Have you ever been to a party where it seems that every parent you talk to lives in an alternate universe? They say their child goes to bed straight away, on a predictable schedule, followed by 12 uninterrupted hours of sleep! First, they are most likely not being truthful. Second, so-called sleep resistance (refusing to go to bed) in young kids is a common dilemma. Take heart and fear not! There are simple steps to help pass this tough milestone in the parental journey because good sleep matters for everyone. Here are 6 tried-and-true tips for helping your little one catch more Z's.
1. Start with Yourself
Parents who don't get enough sleep may feel cranky and distracted and may be less able to cope when they need energy and brainpower to
outwit support their children. Feeling tired during a showdown at your child's bedtime is not ideal. Parents should develop a good bedtime routine for themselves and aim for a solid 6‒8 hours of sleep each night. Life is too short to dread your child's bedtime.
2. Find the Right Bedtime
This largely depends on their age and stage, and when you need them to rise in the morning. Generally, kids of preschool and elementary school age require about 10‒12 hours of sleep a night. Some sleep more, and some sleep less. Chances are that you know the ballpark number of hours of sleep your child requires to wake up fresh as a daisy. For example, a kindergartner who needs to be up at 7 am for school may require an 8 pm bedtime in order to get her 40 winks and 11 hours of shuteye.
3. Be Consistent
Dr. Richard Ferber, the so-called grandfather of pediatric sleep medicine, reminds us that "sleep hygiene" is also critical to any bedtime plan for it to succeed. Establish routines and work the rituals. Even as kids hit the preschool, kindergarten and early elementary years, there is much to be said for the predictable, enjoyable glide path of having a bath, getting your pjs on, and doing relaxing activities like reading a story. Eschew wrestling; park the screens; choose a fun read-aloud book; keep it chill, and Z's will follow.
4. Use Rewards
It can be tempting to respond to children who refuse to go to bed with irritation and a raised voice. Whenever possible, try to have a plan in place developed with your child. Use a modest reward system (sticker charts are handily cheap and loved) to motivate your child to build up successful bedtime points. Wish them a loving good night, and let them know that it is bedtime. For every "I'm not tired," respond gently: "It is bedtime, time to be in bed." All adult caretakers must agree on the terms. If and when children elope to another part of the house, gently return them to bed until they fall asleep. Eventually (and, yes, sometimes after a few hours), they will relent. It may take a few days to take effect.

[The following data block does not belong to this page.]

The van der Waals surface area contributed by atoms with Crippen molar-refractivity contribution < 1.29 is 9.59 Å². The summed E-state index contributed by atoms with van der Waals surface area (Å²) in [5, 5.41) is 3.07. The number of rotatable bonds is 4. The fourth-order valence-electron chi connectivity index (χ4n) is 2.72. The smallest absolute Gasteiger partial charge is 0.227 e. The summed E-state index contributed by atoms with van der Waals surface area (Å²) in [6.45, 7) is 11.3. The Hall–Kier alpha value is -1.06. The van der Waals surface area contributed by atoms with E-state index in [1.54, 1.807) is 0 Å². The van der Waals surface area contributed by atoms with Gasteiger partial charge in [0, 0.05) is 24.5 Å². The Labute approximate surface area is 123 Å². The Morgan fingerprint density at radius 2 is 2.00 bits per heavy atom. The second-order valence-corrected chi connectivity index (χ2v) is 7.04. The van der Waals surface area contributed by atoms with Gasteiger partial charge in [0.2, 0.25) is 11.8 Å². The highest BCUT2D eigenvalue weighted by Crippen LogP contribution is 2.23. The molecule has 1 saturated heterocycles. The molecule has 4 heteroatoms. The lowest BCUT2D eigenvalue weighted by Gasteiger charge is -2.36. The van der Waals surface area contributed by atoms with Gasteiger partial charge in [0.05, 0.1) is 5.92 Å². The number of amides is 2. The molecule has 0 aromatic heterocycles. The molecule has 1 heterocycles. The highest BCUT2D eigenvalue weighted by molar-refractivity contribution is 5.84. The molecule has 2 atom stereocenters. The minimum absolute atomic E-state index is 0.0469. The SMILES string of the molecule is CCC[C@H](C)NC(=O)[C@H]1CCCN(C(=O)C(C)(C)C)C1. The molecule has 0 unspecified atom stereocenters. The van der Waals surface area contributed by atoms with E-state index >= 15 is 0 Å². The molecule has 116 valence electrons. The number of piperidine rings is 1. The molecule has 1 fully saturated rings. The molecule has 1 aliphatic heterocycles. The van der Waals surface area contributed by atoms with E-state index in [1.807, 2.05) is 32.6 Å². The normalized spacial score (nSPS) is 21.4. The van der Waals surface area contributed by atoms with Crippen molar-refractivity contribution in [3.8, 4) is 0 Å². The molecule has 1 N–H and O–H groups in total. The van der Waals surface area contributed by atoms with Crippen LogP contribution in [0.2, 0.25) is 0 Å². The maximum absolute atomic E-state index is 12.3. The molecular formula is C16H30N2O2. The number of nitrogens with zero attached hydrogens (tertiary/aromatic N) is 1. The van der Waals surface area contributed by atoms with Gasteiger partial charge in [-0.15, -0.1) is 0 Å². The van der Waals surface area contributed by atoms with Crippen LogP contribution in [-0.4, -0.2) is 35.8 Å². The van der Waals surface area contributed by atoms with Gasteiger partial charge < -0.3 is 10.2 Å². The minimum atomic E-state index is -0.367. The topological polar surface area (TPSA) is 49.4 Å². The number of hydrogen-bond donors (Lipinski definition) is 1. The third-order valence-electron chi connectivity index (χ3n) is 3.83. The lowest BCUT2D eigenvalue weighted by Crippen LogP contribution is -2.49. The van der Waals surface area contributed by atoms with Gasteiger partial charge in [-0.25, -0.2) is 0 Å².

5. Make a Sleep Bubble
Some children are light sleepers, disturbed by any household commotion. I advise parents to use soft music, a fan, or white noise machine to muffle any distractions. For children made anxious by the dark, having them pick out a night light (even a string of fairy lights) may in itself be a reward and a helpful tool. And, as all investigators of pediatric and adult sleep advise, keep all screens out of the bedroom. There is a direct link between phones, tablets, or TVs in bed and fewer hours of sleep.
6. Consult a Doctor
With all this being said, there are times when other issues are at play. For some children, reflux, snoring, undiagnosed medical problems such as asthma, sleep apnea, nightmares, and even anxiety, may underlie issues of children who continue to have trouble getting to or staying asleep.
Having a child who fights sleep is a very challenging, but very frequent struggle in the lives of most families. With a bit of determination and grit, everyone will get their beauty rest and be better for it.
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